“Good nutrition for moms during pregnancy can prevent multigenerational cycles of malnutrition,” Emily says. “It allows their babies’ organs, immune system and metabolism to fully develop, ensuring babies start their lives with everything they need to grow to their fullest potential!”

Now, women don’t have to feel scared or alone when they learn they’re having a baby. Instead, they know there’s a team of people who can help them stay healthy, and go on to have a healthy baby.

This was the exact outcome for Sarah, who learned she was pregnant again just a couple months after her miscarriage.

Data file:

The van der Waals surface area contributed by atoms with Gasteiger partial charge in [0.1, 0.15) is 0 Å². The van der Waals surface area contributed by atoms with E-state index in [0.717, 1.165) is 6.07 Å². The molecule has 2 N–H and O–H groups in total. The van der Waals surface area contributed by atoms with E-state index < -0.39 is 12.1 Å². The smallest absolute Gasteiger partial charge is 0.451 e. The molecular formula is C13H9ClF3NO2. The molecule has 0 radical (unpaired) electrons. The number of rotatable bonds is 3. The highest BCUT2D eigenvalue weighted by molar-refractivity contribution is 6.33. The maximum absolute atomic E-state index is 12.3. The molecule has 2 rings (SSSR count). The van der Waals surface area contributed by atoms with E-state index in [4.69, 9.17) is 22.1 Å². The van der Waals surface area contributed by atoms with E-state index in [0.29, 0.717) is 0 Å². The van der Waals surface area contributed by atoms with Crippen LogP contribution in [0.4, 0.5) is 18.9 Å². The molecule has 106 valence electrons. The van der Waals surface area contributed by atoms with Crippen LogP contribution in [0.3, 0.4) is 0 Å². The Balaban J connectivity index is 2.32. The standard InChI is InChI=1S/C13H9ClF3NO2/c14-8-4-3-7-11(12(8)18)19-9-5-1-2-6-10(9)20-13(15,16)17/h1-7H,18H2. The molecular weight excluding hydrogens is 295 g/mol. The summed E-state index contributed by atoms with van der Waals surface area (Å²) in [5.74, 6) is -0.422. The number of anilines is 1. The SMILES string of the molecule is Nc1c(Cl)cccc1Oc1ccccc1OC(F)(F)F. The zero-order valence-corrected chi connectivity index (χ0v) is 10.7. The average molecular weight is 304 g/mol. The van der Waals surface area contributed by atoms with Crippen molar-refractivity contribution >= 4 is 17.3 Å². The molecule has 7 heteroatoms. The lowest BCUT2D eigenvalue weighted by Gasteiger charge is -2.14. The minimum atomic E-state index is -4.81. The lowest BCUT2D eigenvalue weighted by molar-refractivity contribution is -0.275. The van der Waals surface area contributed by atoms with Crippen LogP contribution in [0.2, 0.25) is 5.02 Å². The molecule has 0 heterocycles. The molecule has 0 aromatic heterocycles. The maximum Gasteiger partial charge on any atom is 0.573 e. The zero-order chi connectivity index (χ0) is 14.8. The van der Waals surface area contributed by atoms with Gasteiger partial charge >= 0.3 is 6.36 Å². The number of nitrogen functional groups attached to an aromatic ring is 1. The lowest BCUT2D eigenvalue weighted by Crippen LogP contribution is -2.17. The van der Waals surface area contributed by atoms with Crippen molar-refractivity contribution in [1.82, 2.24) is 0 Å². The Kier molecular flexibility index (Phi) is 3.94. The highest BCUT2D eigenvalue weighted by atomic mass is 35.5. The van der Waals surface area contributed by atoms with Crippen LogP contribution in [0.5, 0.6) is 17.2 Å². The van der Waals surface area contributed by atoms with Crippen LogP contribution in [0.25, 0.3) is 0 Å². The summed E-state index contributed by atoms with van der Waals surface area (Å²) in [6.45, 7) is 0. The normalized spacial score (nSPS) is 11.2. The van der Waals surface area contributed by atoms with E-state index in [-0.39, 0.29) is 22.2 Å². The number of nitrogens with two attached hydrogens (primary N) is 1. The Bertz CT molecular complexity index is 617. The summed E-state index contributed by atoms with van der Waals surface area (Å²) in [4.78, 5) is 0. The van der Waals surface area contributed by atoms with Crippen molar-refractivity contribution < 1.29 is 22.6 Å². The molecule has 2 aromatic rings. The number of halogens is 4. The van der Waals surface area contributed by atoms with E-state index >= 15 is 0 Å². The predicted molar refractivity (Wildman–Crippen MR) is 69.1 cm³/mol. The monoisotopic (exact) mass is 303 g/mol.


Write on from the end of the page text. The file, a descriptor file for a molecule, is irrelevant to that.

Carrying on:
A Healthy Baby Girl

A village health worker visits a new mom and her baby
A village health worker visited Sarah before and after her pregnancy to provide support and resources.

“I immediately spoke with a Holt village health worker who talked to me about nutrition and caring for the pregnancy,” Sarah says about the first weeks of her pregnancy. “She also discussed with me the benefits of giving birth at the health center, and attending eight prenatal visits.”

A village health worker visited Sarah at her home and assessed her nutrition status by measuring the circumference of her upper arm. After determining that Sarah was at risk for malnutrition, she referred Sarah to a local clinic where she received prenatal vitamins.

“When I started taking them,” Sarah says, “my energy was boosted. [The clinic] encouraged me to eat small but frequent meals, including nutritious snacks.”